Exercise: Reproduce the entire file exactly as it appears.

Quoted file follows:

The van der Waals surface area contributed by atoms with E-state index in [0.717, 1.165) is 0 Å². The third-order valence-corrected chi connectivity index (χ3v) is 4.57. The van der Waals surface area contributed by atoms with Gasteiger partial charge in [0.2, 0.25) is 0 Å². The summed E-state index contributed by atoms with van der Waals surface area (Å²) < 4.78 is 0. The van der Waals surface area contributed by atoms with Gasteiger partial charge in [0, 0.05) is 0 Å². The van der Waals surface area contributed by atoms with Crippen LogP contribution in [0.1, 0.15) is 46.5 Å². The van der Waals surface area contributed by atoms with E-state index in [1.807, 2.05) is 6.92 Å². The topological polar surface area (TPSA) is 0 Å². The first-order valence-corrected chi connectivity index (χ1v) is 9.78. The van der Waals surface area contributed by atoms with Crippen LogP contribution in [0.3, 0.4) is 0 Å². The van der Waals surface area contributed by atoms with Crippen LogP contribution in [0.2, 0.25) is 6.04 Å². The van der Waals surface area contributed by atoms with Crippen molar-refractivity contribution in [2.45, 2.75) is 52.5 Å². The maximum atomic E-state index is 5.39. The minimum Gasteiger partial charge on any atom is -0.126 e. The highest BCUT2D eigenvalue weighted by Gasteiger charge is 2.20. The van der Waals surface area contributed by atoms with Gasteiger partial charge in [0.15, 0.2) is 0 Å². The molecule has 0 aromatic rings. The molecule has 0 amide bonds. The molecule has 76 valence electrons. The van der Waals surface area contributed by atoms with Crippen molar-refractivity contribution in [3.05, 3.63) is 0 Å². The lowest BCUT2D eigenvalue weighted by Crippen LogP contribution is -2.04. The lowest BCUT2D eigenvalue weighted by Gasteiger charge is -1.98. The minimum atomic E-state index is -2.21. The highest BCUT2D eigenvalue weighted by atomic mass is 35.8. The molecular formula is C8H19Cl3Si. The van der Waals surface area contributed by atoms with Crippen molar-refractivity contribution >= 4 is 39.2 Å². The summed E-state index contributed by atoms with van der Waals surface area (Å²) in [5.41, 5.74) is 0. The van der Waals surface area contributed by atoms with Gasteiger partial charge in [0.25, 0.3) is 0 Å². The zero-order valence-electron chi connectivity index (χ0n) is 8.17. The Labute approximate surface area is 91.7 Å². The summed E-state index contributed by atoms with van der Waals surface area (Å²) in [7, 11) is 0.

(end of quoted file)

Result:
The van der Waals surface area contributed by atoms with E-state index in [0.717, 1.165) is 0 Å². The third-order valence-corrected chi connectivity index (χ3v) is 4.57. The van der Waals surface area contributed by atoms with Gasteiger partial charge in [0.2, 0.25) is 0 Å². The summed E-state index contributed by atoms with van der Waals surface area (Å²) < 4.78 is 0. The van der Waals surface area contributed by atoms with Gasteiger partial charge in [0, 0.05) is 0 Å². The van der Waals surface area contributed by atoms with Crippen LogP contribution in [0.1, 0.15) is 46.5 Å². The van der Waals surface area contributed by atoms with E-state index in [1.807, 2.05) is 6.92 Å². The topological polar surface area (TPSA) is 0 Å². The first-order valence-corrected chi connectivity index (χ1v) is 9.78. The van der Waals surface area contributed by atoms with Crippen LogP contribution in [0.3, 0.4) is 0 Å². The van der Waals surface area contributed by atoms with Crippen LogP contribution in [0.2, 0.25) is 6.04 Å². The van der Waals surface area contributed by atoms with Crippen molar-refractivity contribution in [2.45, 2.75) is 52.5 Å². The maximum atomic E-state index is 5.39. The minimum Gasteiger partial charge on any atom is -0.126 e. The highest BCUT2D eigenvalue weighted by Gasteiger charge is 2.20. The van der Waals surface area contributed by atoms with Gasteiger partial charge in [0.15, 0.2) is 0 Å². The molecule has 0 aromatic rings. The molecule has 0 amide bonds. The molecule has 76 valence electrons. The van der Waals surface area contributed by atoms with Crippen molar-refractivity contribution in [3.05, 3.63) is 0 Å². The lowest BCUT2D eigenvalue weighted by Crippen LogP contribution is -2.04. The lowest BCUT2D eigenvalue weighted by Gasteiger charge is -1.98. The minimum atomic E-state index is -2.21. The highest BCUT2D eigenvalue weighted by atomic mass is 35.8. The molecular formula is C8H19Cl3Si. The van der Waals surface area contributed by atoms with Crippen molar-refractivity contribution >= 4 is 39.2 Å². The summed E-state index contributed by atoms with van der Waals surface area (Å²) in [5.41, 5.74) is 0. The van der Waals surface area contributed by atoms with Gasteiger partial charge in [0.25, 0.3) is 0 Å². The zero-order valence-electron chi connectivity index (χ0n) is 8.17. The Labute approximate surface area is 91.7 Å². The summed E-state index contributed by atoms with van der Waals surface area (Å²) in [7, 11) is 0.